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Bill Gates: Good Feedback Is the Key to Improvement

The world's richest man says everyone needs feedback beyond one-word descriptors.
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Bill Gates, who recently reclaimed the title of the richest man in the world, took to the stage earlier this month for a TED talk on one of his pet causes: improving the quality of education. Specifically, the Microsoft creator focused on the need of quality feedback for teachers. 

"We all need people who will give us feedback. That's how we improve," Gates told the audience. He continued:  

"When Melinda and I learned how little useful feedback most teachers get, we were blown away. Until recently, over 98 percent of teachers just got one word of feedback: satisfactory. If all my bridge coach ever told me was that I was 'satisfactory,' I would have no hope of ever getting better. How would I know who was the best? How would I know what I was doing differently?"

Gates feels thorough peer evaluations, as well as evaluations of teachers by students, might help teachers improve in their career. As an example, Gates used the high-achieving province of Shanghai, China, noting their key to success has been "the way they help teachers keep improving."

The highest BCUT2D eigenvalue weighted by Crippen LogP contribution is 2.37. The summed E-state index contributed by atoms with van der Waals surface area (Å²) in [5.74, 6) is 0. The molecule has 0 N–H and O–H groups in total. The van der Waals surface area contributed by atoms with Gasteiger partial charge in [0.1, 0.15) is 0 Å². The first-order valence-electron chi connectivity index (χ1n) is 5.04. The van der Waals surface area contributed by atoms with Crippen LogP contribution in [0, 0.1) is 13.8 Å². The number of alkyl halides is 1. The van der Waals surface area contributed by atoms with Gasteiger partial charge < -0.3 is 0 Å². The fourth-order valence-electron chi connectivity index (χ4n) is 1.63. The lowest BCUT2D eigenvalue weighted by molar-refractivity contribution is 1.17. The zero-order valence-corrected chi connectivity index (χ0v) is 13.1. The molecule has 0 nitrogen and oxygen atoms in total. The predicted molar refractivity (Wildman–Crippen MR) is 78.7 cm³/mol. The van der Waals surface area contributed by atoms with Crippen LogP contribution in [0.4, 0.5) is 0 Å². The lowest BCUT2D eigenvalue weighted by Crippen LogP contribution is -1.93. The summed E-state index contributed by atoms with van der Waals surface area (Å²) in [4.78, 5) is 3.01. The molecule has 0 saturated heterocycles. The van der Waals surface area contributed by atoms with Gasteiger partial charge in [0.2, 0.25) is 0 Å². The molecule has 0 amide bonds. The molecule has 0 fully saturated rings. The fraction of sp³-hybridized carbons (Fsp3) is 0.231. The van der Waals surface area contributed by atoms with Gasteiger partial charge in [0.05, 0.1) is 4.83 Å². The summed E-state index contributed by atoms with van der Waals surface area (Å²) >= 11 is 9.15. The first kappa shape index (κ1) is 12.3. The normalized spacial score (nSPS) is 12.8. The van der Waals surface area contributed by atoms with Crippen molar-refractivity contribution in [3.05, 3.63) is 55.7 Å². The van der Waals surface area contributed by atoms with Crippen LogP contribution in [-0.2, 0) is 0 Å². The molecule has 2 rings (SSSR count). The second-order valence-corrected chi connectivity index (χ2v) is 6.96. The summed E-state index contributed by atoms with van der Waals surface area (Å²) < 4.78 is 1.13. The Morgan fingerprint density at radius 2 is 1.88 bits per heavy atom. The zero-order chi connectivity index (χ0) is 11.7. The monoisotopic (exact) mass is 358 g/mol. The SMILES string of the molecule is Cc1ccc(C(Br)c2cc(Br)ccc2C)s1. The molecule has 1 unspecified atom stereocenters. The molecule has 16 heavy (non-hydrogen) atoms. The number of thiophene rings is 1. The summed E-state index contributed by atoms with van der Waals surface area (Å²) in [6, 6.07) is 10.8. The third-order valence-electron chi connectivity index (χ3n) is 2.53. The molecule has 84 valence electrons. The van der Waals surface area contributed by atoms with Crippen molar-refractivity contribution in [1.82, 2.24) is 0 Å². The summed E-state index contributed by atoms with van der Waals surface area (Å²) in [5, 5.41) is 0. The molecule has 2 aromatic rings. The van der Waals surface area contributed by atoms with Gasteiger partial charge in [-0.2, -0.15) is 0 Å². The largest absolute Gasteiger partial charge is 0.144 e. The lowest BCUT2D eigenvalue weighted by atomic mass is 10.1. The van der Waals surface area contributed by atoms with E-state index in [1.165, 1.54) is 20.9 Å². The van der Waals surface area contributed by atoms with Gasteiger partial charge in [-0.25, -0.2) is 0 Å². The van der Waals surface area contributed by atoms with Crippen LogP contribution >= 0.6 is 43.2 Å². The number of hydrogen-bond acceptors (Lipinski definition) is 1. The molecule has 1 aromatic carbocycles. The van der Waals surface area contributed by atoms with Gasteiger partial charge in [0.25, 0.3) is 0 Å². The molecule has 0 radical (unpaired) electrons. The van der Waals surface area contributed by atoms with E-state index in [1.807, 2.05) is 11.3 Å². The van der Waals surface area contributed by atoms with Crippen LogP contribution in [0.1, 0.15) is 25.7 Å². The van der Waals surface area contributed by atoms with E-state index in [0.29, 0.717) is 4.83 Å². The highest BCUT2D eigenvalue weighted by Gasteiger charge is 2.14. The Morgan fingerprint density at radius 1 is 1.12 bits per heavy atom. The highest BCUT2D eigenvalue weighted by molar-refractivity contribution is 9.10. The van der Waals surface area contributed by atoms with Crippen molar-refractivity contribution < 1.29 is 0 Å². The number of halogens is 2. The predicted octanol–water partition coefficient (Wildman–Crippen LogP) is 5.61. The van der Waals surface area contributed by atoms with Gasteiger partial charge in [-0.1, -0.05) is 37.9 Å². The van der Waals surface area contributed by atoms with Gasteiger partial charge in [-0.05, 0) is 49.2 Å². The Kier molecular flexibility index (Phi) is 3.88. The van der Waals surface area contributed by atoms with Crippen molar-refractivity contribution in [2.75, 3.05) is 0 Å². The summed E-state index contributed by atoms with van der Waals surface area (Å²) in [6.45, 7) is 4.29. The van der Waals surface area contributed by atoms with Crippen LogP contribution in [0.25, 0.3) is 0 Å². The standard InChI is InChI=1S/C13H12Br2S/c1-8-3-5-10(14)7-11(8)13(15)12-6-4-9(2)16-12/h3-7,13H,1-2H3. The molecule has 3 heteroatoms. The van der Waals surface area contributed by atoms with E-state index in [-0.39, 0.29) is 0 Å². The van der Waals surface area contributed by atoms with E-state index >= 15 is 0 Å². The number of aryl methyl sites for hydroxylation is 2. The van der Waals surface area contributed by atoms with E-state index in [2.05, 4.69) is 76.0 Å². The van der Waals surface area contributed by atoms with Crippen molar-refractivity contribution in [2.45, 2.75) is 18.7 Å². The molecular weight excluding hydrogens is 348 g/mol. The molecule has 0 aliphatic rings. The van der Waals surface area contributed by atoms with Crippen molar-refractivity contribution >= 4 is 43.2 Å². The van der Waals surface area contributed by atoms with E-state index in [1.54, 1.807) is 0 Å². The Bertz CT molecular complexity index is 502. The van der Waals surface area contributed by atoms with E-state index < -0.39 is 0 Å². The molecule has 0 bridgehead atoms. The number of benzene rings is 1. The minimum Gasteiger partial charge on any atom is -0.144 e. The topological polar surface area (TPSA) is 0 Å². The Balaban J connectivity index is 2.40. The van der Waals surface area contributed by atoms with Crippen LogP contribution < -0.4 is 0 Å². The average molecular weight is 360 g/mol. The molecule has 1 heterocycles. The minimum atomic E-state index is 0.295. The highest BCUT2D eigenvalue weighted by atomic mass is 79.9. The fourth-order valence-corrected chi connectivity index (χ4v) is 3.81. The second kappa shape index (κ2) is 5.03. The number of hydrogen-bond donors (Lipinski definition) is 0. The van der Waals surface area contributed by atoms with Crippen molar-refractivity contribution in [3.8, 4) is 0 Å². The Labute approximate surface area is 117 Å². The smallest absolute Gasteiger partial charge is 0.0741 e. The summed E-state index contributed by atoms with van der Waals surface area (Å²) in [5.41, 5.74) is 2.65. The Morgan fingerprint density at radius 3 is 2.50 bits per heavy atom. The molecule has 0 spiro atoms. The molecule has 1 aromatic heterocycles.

"They made sure that younger teachers get a chance to watch master teachers at work. They have weekly study groups, where teachers get together and talk about what's working. They even require each teacher to observe and give feedback to their colleagues."

In other words, real dialogue engendered real feedback.

Like teachers, employees need feedback from their boss. Rather than rely on impersonal one-word evalutations, identify specific aspects of the job workers need to improve on.

How have you helped your employees improve?  

Last updated: May 17, 2013

JANA KASPERKEVIC | Staff Writer

Jana Kasperkevic is a graduate of Baruch College, City University of New York, where she earned a bachelors degree in Journalism and Political Science. She covers start-ups, small businesses, and entrepreneurship for Inc. Her work has appeared in The Village Voice, InvestmentNews, Business Insider, and Houston Chronicle, among others. She lives in Brooklyn.




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